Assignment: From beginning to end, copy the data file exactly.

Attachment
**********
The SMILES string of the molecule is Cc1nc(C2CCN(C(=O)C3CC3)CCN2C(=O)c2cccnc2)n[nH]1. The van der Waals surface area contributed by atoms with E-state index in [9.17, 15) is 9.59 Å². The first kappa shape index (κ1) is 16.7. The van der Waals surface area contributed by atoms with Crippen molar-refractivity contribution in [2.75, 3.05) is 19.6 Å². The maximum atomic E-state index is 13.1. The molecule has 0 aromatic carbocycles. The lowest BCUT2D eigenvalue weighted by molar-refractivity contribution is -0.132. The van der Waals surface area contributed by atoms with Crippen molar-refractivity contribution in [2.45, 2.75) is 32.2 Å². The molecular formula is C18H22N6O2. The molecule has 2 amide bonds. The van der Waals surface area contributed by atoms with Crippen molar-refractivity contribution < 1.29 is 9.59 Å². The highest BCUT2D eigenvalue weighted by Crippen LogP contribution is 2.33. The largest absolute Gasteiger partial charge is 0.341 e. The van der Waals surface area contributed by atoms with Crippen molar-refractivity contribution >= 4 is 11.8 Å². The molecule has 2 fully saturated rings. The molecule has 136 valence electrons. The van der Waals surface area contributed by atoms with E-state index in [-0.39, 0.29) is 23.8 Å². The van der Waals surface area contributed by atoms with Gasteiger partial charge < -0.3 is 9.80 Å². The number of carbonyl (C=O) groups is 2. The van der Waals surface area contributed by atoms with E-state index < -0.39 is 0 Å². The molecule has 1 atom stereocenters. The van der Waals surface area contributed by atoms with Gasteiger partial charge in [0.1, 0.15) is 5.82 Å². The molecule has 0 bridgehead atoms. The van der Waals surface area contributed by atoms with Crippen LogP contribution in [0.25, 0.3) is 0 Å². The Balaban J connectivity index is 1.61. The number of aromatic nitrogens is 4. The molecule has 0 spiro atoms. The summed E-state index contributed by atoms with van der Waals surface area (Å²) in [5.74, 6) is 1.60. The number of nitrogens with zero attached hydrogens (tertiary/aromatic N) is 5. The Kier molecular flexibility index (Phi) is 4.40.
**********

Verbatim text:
The SMILES string of the molecule is Cc1nc(C2CCN(C(=O)C3CC3)CCN2C(=O)c2cccnc2)n[nH]1. The van der Waals surface area contributed by atoms with E-state index in [9.17, 15) is 9.59 Å². The first kappa shape index (κ1) is 16.7. The van der Waals surface area contributed by atoms with Crippen molar-refractivity contribution in [2.75, 3.05) is 19.6 Å². The maximum atomic E-state index is 13.1. The molecule has 0 aromatic carbocycles. The lowest BCUT2D eigenvalue weighted by molar-refractivity contribution is -0.132. The van der Waals surface area contributed by atoms with Crippen molar-refractivity contribution in [2.45, 2.75) is 32.2 Å². The molecular formula is C18H22N6O2. The molecule has 2 amide bonds. The van der Waals surface area contributed by atoms with Crippen molar-refractivity contribution < 1.29 is 9.59 Å². The highest BCUT2D eigenvalue weighted by Crippen LogP contribution is 2.33. The largest absolute Gasteiger partial charge is 0.341 e. The van der Waals surface area contributed by atoms with Crippen molar-refractivity contribution >= 4 is 11.8 Å². The molecule has 2 fully saturated rings. The molecule has 136 valence electrons. The van der Waals surface area contributed by atoms with E-state index in [-0.39, 0.29) is 23.8 Å². The van der Waals surface area contributed by atoms with Gasteiger partial charge < -0.3 is 9.80 Å². The number of carbonyl (C=O) groups is 2. The van der Waals surface area contributed by atoms with E-state index < -0.39 is 0 Å². The molecule has 1 atom stereocenters. The van der Waals surface area contributed by atoms with Gasteiger partial charge in [0.1, 0.15) is 5.82 Å². The molecule has 0 bridgehead atoms. The van der Waals surface area contributed by atoms with Crippen LogP contribution in [0.25, 0.3) is 0 Å². The Balaban J connectivity index is 1.61. The number of aromatic nitrogens is 4. The molecule has 0 spiro atoms. The summed E-state index contributed by atoms with van der Waals surface area (Å²) in [5.74, 6) is 1.60. The number of nitrogens with zero attached hydrogens (tertiary/aromatic N) is 5. The Kier molecular flexibility index (Phi) is 4.40.